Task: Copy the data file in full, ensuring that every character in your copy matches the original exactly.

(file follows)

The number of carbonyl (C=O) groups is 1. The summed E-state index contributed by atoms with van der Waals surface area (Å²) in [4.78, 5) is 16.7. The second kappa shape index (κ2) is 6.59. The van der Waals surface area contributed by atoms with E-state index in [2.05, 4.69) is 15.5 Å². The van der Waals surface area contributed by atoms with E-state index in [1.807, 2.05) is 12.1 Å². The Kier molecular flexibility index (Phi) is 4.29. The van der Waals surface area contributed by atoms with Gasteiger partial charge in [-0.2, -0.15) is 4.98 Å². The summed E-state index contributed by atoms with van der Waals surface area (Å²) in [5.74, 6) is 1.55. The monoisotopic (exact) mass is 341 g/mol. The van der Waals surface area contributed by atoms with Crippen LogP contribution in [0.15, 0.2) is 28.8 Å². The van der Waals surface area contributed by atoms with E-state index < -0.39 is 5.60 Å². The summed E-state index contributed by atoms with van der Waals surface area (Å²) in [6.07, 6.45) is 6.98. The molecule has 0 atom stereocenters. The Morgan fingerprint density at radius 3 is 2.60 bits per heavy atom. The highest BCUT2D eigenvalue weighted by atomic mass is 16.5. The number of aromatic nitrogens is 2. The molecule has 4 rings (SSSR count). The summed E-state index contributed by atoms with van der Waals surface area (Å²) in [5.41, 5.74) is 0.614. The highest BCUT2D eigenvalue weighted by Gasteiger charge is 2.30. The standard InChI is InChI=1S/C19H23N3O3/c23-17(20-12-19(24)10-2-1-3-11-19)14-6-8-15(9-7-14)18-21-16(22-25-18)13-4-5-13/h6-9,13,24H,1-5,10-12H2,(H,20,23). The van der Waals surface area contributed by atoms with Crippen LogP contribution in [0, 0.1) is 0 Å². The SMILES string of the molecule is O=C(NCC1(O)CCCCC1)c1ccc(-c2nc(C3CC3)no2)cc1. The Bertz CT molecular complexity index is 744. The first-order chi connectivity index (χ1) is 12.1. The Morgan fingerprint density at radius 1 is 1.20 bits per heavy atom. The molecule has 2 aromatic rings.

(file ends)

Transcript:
The number of carbonyl (C=O) groups is 1. The summed E-state index contributed by atoms with van der Waals surface area (Å²) in [4.78, 5) is 16.7. The second kappa shape index (κ2) is 6.59. The van der Waals surface area contributed by atoms with E-state index in [2.05, 4.69) is 15.5 Å². The van der Waals surface area contributed by atoms with E-state index in [1.807, 2.05) is 12.1 Å². The Kier molecular flexibility index (Phi) is 4.29. The van der Waals surface area contributed by atoms with Gasteiger partial charge in [-0.2, -0.15) is 4.98 Å². The summed E-state index contributed by atoms with van der Waals surface area (Å²) in [5.74, 6) is 1.55. The monoisotopic (exact) mass is 341 g/mol. The van der Waals surface area contributed by atoms with Crippen LogP contribution in [0.15, 0.2) is 28.8 Å². The van der Waals surface area contributed by atoms with E-state index < -0.39 is 5.60 Å². The summed E-state index contributed by atoms with van der Waals surface area (Å²) in [6.07, 6.45) is 6.98. The molecule has 0 atom stereocenters. The Morgan fingerprint density at radius 3 is 2.60 bits per heavy atom. The highest BCUT2D eigenvalue weighted by atomic mass is 16.5. The number of aromatic nitrogens is 2. The molecule has 4 rings (SSSR count). The summed E-state index contributed by atoms with van der Waals surface area (Å²) in [5.41, 5.74) is 0.614. The highest BCUT2D eigenvalue weighted by Gasteiger charge is 2.30. The standard InChI is InChI=1S/C19H23N3O3/c23-17(20-12-19(24)10-2-1-3-11-19)14-6-8-15(9-7-14)18-21-16(22-25-18)13-4-5-13/h6-9,13,24H,1-5,10-12H2,(H,20,23). The van der Waals surface area contributed by atoms with Crippen LogP contribution in [0, 0.1) is 0 Å². The SMILES string of the molecule is O=C(NCC1(O)CCCCC1)c1ccc(-c2nc(C3CC3)no2)cc1. The Bertz CT molecular complexity index is 744. The first-order chi connectivity index (χ1) is 12.1. The Morgan fingerprint density at radius 1 is 1.20 bits per heavy atom. The molecule has 2 aromatic rings.